Those opposed to wind farm developments in their communities need to find a local champion.
That was the advice Nipissing MPP Vic Fedeli and one of his guest speakers gave Tuesday during a town hall meeting at the Davedi Club.
“The battle is won by the local community,” said Warren Howard, of Wind Concerns Ontario, who spoke about his involvement in successfully opposing a wind farm near his home of Listowel. “I think if you can get organized, you can win.”
Howard said it’s up to local communities to take up the fight against unwanted wind developments. And, although the province has taken away local control under the Planning Act over where the large turbines can be built, he said there are still available options at the municipal level.
“You can fight these developments. It can work,” said Howard, who served as a municipal councillor through much of the battle against the wind farm proposal in his community.
His group tried a variety of strategies and was able to tie up the process, turning to municipal bylaws and regulations outside the Planning Act. Howard said his group eventually won out, with an announcement in December that the project had been cancelled.
That sort of grassroots opposition, however, has already been seen locally, with one developer abandoning a proposed 150-megawatt wind farm in the Mattawa area after hundreds of residents and community groups spoke out against the project.
The same sort of opposition may also be brewing against a similar-sized wind farm proposal in Merrick Township by the same company.
North Bay resident Diana Chevrier, a member of Antoine First Nation, was among those who objected to the Mattawa-area project. And Chevrier, along with family members and friends, is now focusing on the Merrick proposal.
She was among about 100 people to attend Fedeli’s town hall meeting, which also included remarks from Ray Beaudry of the Manitoulin Coalition for Safe Energy, a group that failed in its fight against the McLean’s Mountain wind farm project.
Beaudry told the crowd that large swaths of 100-year-old hardwood trees were clearcut to make way for the turbines, and he warned about potential pitfalls in the process.
One woman told the crowd she left her home after suffering ill health effects as a result of living close to wind turbines near the shore of Lake Erie, suggesting health issues related to wind turbines are real despite contrary arguments by the government and the wind energy industry.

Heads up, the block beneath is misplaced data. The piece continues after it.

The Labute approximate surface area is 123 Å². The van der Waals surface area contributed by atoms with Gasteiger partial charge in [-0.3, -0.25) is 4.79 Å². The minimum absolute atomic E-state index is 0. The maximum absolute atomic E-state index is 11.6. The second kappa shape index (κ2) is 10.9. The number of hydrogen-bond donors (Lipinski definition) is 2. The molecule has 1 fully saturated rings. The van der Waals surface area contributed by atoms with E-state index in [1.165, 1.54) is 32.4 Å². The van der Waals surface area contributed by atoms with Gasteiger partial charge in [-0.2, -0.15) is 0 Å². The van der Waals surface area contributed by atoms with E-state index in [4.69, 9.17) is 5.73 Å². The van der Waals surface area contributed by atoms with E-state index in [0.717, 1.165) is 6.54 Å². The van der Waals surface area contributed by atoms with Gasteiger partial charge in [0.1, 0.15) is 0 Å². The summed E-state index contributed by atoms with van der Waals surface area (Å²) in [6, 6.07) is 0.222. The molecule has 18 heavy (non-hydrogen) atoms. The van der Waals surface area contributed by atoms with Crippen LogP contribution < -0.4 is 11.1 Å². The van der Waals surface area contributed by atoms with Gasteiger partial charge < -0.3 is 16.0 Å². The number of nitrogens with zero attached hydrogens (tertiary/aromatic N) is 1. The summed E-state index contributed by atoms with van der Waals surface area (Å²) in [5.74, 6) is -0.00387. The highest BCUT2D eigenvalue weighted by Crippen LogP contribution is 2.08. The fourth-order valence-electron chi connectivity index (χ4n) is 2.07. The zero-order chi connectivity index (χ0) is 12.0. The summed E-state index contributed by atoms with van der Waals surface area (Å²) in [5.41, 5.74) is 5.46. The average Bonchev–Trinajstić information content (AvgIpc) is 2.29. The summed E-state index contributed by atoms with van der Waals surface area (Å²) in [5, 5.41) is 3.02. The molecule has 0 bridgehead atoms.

Fedeli agreed, noting he encountered many tragic and real stories about the adverse affects of wind turbines in his previous role as Conservative energy critic.
Most of Fedeli’s remarks, however, focused on what he described as a flawed provincial “green energy” plan and the resulting economic fallout.
Much of his presentation included direct quotes from 2011 and 2014 reports by Ontario auditor generals on the province’s renewable energy strategy.
“It didn’t work . . . it failed,” said Fedeli, noting the province is generating no more green energy today than before the plan was rolled out, although $50 billion has been spent and 300 manufacturing jobs have been lost, largely due to the high cost of electricity.
He said 25% of the power that was generated in Ontario before the introduction of the province’s renewable energy strategy was considered “green” energy that came from hydro-electric stations. He said hydro is now responsible for 22% of Ontario’s power with wind accounting for 3%.
The problem with wind power, he said, is that it is intermittent and is often produced out of sync with demand at off-peak and off-season times.
But because the province is obligated under agreements with suppliers to purchase wind power when it’s generated, Fedeli said Ontario was forced to subsidize the sale of excess power to neighbouring jurisdictions such as Quebec and U.S. states to the tune of about $2.6 billion between 2006 and 2013. Plus, he said, the province loses millions of dollars when it’s forced to spill water at its hydro-electric stations or shut down nuclear plants if too much power is being generated.
All of those costs, he said, have and will continue to contribute to rising electricity bills for Ontario households and businesses.
Many of the comments during the meeting painted the wind industry out to be villains, willing to say and do just about anything the see a project become reality.
But Francois Morin, a spokesman for Innergex Renewable Energy Inc. – the firm behind the Merrick wind farm proposal and the defunct Mattawa-area project – said Innergex is not related to the industry that he heard described during the meeting.
“I understand people have concerns,” said Morin, noting Innergex stands behind its 25-year track record and is determined to demonstrate that it’s not the sort of company that was talked about Tuesday.
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